CONTRACTOR RIP OFF STORIES: HOW TO PREVENT YOUR OWN
Listening to the radio in my car the other day, I was astonished to hear yet another example of too many contractor rip off stories. This particular story was about a couple who hired a contractor to do work in their home. After writing a check for a large amount of money, they never saw or heard from him again.
I hear these stories much too often. So, what can you do to prevent your own addition to the growing list of contractor rip off stories?
First, after more than thirty years in this industry I need to point out that the vast majority of people working as building contractors are not only skilled tradesman, but responsible, honest and trustworthy.
Secondly, just because someone proclaims to be a “contractor” doesn’t mean they are truly a licensed, bonded and insured legitimate contractor.
Third, there are many signs illuminating those you do not want to do business with.
Here are a few things to tip you off that you should look for someone else:
✦ Cannot present a business card.
✦ Doesn’t have a state contractor’s license number.
✦ Gives you a hand-written bid on a sheet of notebook paper.
✦ Wants to know if they can use some of your tools.
✦ Wants to know if it’s OK to use your Home Depot account.
✦ Asks for a significant “down payment”.
✦ Doesn’t have a list of past customers you can call for reference.
✦ Can’t give you a workers compensation insurance policy number
✦ Beware if they want to start the next morning.
These may seem obvious or even comical signs to you, but you would be surprised to know that most people who have had very bad experiences have disregarded these signs.
A past client of mine had actually hired a carpenter he met in the checkout line of a supermarket! Needless to say, the work was atrocious and never completed.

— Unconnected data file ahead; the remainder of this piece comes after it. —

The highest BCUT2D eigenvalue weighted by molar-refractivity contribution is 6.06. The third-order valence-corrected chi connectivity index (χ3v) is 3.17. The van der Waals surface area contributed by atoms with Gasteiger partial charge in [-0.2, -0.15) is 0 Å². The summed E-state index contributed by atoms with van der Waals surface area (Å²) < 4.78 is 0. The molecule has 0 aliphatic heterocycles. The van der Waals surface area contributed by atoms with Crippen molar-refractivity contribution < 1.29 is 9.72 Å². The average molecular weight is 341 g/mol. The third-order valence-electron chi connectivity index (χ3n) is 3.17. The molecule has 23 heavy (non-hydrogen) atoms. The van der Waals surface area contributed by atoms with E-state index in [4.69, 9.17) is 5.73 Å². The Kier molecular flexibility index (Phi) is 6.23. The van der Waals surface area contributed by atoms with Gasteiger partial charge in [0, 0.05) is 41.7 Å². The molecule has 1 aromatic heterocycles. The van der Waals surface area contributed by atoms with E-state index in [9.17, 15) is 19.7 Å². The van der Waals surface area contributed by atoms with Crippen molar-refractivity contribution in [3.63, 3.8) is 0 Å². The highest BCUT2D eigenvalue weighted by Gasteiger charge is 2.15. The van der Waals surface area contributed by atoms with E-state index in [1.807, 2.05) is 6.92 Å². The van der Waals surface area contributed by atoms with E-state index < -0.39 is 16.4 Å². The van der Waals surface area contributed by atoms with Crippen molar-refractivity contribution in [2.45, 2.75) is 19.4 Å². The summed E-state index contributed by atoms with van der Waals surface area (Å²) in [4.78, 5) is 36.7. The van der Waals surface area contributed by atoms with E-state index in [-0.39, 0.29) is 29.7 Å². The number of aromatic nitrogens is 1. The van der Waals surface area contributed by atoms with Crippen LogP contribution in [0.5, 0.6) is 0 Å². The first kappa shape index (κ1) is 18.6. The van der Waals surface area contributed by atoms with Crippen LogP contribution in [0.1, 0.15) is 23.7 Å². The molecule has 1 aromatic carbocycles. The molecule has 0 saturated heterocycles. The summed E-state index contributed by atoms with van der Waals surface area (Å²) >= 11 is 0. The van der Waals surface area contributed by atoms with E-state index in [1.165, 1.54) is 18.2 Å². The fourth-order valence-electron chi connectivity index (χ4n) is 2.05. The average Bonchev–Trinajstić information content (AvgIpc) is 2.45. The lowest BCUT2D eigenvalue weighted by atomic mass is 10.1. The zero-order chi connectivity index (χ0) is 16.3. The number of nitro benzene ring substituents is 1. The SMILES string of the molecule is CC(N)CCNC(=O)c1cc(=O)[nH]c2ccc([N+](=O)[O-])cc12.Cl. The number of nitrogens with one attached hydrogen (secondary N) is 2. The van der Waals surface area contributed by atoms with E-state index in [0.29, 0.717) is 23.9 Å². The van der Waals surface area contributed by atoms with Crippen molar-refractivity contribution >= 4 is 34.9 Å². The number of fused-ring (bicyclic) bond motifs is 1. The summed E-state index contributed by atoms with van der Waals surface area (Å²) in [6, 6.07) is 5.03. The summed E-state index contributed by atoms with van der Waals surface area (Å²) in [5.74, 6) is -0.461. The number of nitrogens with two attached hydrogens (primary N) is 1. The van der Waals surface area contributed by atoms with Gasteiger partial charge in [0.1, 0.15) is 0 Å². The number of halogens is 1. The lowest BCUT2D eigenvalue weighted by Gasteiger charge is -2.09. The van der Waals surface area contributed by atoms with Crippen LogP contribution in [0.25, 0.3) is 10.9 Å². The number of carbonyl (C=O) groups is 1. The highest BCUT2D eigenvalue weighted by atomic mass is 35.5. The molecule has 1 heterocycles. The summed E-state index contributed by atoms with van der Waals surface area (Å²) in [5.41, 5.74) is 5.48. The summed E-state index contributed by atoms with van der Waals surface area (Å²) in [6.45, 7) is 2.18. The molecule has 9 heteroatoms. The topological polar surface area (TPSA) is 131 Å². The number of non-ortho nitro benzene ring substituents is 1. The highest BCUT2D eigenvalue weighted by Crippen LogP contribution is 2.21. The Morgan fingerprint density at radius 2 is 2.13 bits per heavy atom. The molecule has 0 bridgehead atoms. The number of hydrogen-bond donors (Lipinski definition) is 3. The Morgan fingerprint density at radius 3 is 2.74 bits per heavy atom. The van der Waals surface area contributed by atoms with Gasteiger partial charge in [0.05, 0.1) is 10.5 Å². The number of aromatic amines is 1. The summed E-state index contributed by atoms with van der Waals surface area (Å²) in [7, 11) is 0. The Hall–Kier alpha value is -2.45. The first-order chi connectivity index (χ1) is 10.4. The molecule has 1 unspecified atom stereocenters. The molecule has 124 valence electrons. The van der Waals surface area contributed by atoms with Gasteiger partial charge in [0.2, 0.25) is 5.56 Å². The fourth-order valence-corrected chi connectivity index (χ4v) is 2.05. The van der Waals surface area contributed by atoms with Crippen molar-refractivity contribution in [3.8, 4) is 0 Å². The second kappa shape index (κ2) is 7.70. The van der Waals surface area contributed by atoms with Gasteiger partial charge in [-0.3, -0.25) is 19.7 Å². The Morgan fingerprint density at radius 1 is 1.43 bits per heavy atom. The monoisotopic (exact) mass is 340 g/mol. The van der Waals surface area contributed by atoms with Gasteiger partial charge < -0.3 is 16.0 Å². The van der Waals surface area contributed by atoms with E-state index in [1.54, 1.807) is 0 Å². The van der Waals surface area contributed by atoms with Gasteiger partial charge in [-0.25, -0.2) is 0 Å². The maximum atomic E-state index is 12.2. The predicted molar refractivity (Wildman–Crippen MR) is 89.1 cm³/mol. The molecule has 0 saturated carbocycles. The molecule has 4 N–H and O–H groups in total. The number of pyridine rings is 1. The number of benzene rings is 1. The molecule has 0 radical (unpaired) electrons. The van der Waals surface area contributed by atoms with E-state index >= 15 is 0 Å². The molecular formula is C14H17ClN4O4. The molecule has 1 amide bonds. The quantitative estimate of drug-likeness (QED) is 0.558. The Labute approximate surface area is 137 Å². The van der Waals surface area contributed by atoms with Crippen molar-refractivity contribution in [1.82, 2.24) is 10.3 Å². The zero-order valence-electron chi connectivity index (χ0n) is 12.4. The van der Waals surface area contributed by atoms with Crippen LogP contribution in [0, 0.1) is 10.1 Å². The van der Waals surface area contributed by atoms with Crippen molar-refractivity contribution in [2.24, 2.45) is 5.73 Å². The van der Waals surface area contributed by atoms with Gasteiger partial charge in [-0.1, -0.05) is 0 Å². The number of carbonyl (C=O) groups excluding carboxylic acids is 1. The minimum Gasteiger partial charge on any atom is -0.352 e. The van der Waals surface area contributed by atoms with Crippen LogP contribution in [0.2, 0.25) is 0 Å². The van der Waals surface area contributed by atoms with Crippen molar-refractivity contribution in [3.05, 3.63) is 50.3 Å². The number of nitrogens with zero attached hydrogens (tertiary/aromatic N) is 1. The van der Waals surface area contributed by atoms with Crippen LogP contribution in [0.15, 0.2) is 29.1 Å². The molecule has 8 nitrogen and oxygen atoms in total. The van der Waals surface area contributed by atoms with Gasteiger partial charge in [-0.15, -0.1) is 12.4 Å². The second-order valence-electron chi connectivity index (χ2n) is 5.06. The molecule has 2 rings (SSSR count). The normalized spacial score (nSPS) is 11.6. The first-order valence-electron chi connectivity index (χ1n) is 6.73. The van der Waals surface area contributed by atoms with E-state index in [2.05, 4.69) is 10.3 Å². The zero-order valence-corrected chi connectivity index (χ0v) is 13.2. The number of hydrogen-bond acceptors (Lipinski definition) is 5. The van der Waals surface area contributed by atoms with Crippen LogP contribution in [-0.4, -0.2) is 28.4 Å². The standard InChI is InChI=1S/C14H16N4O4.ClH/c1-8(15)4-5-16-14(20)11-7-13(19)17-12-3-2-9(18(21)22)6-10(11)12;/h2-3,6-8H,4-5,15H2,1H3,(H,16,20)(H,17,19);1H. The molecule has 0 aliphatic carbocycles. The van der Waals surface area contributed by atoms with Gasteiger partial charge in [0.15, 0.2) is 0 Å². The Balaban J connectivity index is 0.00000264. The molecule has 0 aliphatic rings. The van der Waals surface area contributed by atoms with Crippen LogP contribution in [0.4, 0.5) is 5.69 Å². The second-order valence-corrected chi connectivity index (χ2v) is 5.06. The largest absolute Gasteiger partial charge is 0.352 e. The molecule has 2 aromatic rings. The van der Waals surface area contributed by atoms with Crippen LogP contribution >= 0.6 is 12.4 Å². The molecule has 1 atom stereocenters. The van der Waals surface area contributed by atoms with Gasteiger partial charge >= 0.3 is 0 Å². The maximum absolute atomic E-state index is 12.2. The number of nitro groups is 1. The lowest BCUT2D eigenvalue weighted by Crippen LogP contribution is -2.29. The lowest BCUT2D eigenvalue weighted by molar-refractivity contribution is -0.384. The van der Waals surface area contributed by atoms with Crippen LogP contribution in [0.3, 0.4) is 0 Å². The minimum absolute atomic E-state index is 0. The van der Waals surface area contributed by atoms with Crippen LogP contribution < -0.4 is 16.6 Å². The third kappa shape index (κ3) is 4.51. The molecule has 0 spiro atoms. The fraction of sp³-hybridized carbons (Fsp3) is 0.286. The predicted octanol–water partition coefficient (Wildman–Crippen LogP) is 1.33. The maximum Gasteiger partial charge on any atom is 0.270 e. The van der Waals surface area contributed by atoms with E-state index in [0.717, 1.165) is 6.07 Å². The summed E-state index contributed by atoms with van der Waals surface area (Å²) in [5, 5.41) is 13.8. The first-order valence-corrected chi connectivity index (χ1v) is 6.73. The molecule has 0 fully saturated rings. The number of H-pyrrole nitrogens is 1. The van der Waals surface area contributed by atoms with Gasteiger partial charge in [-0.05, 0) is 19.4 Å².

It is important to remember that you are entering into a business agreement with these people. It is simply good business practice to check them out before arranging to give them the work—and usually a considerable amount of money for that work.
Here is how to do that:
✦ Ask for a license number and certificate of insurance. Call the state license board to see if there are any registered complaints.
✦ A legitimate contractor will give you a list of references you can call to see what past customers have to say about their performance? Make sure you make those calls.
✦ Ask for photos of their work or places you can go to see the quality of work.
✦ Do not agree to give them large amounts of money before they start their work unless you are given a paid invoice from a material supplier or you write a two party check to the contractor and supplier. Most established and successful contractors will not ask for money up front.
✦ Sign a contract or agreement with a complete scope of work, payment schedules and time of completion.
✦ Spend some time with an interview. Go with your gut feelings. Is this a person you can work with? Do they agree to keep the job site clean and orderly? Do you get the sense they are genuine and sincere about what you are asking them to do?
✦ Are you comfortable with your judgment that this a trustworthy person to deal with?
I firmly believe that if those who want to hire some work done will approach it like any other business agreement they may deal with on a day to day basis, these stories of con artist contractors who make off with thousands of dollars of honest peoples money would be diminished by ten fold. Give it some thought and give it a try. There are many good and honest contractors out there; you just have to get rid of the crooks.
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